Psychologists are recognizing the importance of maintaining bonds with the dead. In my own case, I still feel a deep connection with my son, and I have no intention of ever trying to break that bond.
Parental bereavement brings about a crisis of meaning. Losing a child challenges one’s view of the world, leading frequently into a kind of despair and hopelessness. A child evokes a connection with the past, an investment in the future and an extension of self. To say it another way, a child is a concrete expression of hope in the future, and when a child dies, much of a person’s hope dies as well. In my case, I wandered around in a sort of hopeless trance for at least a couple of years, if not more. I did my duties, taught classes and graded papers, even went to church, but somehow I felt as if none of it really mattered very much. Days and weeks went around and around.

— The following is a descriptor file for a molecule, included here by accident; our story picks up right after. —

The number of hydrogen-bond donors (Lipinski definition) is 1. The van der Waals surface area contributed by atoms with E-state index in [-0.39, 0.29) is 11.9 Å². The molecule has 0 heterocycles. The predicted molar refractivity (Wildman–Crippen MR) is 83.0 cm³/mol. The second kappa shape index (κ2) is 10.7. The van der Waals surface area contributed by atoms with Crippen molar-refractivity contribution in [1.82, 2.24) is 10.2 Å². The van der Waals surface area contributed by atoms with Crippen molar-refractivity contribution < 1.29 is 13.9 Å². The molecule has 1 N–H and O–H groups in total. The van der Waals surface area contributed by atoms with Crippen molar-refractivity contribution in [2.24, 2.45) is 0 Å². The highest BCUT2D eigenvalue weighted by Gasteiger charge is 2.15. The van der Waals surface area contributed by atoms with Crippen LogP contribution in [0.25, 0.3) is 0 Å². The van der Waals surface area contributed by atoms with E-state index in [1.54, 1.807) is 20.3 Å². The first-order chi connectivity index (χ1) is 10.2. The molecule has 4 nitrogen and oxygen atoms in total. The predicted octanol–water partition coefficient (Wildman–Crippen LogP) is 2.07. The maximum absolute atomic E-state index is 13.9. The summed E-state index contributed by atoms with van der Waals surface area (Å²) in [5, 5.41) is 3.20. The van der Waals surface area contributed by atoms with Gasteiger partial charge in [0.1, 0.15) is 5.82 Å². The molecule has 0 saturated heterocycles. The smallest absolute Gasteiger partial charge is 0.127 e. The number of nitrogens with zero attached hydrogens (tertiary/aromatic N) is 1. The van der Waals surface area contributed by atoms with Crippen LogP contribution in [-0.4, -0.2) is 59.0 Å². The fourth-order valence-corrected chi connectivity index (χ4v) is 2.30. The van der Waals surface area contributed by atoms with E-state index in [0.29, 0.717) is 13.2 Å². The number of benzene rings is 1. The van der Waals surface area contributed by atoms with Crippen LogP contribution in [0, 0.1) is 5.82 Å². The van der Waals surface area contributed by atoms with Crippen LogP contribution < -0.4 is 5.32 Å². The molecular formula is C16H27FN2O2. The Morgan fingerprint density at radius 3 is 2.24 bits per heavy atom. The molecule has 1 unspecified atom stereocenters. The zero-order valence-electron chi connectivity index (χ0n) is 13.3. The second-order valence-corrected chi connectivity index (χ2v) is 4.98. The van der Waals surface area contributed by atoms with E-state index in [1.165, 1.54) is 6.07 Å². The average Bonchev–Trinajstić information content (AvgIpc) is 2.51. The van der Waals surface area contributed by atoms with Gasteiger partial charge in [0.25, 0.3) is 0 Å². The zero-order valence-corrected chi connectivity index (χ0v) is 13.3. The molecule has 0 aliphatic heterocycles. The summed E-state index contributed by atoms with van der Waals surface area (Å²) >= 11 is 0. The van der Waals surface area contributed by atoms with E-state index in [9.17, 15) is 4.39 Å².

And since Daniel was our only child, Hiroko and I felt forlorn in not having a legacy for the future—and still do, in many respects. Our loss challenged our previous assumptions about the purpose and meaning of life. Since Daniel was such an important part of the meaning of our lives, what was left for the future?
One of the most disturbing clinical studies I came upon showed that this psychological state of “overwhelming life meaninglessness” does not necessarily change with time. In other words, there is clinical evidence that the adage “Time heals all wounds” really does not fit parental bereavement. (I was also beginning to realize that healing itself is a Freudian metaphor based on the mistaken idea of grief as illness.) Actually, the opposite might be more accurate: there may be an intensification of pain, especially in the third and fourth years after the loss.